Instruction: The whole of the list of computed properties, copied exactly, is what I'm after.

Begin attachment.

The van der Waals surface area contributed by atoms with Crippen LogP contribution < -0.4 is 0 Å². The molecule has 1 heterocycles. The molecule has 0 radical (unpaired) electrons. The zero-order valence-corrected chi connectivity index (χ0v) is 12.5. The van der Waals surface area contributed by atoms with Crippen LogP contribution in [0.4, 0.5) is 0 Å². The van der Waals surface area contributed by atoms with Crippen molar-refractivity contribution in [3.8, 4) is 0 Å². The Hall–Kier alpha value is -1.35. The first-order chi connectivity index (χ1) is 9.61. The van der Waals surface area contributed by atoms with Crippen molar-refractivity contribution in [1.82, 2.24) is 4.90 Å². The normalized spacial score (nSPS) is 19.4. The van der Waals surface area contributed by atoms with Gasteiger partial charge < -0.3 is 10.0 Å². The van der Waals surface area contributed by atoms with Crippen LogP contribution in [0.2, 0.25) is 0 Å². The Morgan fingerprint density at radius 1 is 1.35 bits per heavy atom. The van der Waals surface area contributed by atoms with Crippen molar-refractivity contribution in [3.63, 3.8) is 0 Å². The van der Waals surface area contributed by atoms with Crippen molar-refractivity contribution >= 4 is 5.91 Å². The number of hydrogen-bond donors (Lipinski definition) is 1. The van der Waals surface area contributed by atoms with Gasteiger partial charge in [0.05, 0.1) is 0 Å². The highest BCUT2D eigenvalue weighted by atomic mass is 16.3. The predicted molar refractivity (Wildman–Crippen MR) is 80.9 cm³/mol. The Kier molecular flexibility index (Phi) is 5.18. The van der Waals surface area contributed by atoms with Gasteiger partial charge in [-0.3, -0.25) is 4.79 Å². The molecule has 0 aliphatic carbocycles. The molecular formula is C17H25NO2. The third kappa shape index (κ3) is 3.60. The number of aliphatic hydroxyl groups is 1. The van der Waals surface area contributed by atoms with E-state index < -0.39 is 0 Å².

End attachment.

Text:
The van der Waals surface area contributed by atoms with Crippen LogP contribution < -0.4 is 0 Å². The molecule has 1 heterocycles. The molecule has 0 radical (unpaired) electrons. The zero-order valence-corrected chi connectivity index (χ0v) is 12.5. The van der Waals surface area contributed by atoms with Crippen LogP contribution in [0.4, 0.5) is 0 Å². The van der Waals surface area contributed by atoms with Crippen molar-refractivity contribution in [3.8, 4) is 0 Å². The Hall–Kier alpha value is -1.35. The first-order chi connectivity index (χ1) is 9.61. The van der Waals surface area contributed by atoms with Crippen molar-refractivity contribution in [1.82, 2.24) is 4.90 Å². The normalized spacial score (nSPS) is 19.4. The van der Waals surface area contributed by atoms with Gasteiger partial charge < -0.3 is 10.0 Å². The van der Waals surface area contributed by atoms with Crippen LogP contribution in [0.2, 0.25) is 0 Å². The Morgan fingerprint density at radius 1 is 1.35 bits per heavy atom. The van der Waals surface area contributed by atoms with Crippen molar-refractivity contribution in [3.63, 3.8) is 0 Å². The van der Waals surface area contributed by atoms with Crippen molar-refractivity contribution >= 4 is 5.91 Å². The number of hydrogen-bond donors (Lipinski definition) is 1. The van der Waals surface area contributed by atoms with Gasteiger partial charge in [0.05, 0.1) is 0 Å². The highest BCUT2D eigenvalue weighted by atomic mass is 16.3. The predicted molar refractivity (Wildman–Crippen MR) is 80.9 cm³/mol. The Kier molecular flexibility index (Phi) is 5.18. The van der Waals surface area contributed by atoms with Gasteiger partial charge in [-0.3, -0.25) is 4.79 Å². The molecule has 0 aliphatic carbocycles. The molecular formula is C17H25NO2. The third kappa shape index (κ3) is 3.60. The number of aliphatic hydroxyl groups is 1. The van der Waals surface area contributed by atoms with E-state index < -0.39 is 0 Å².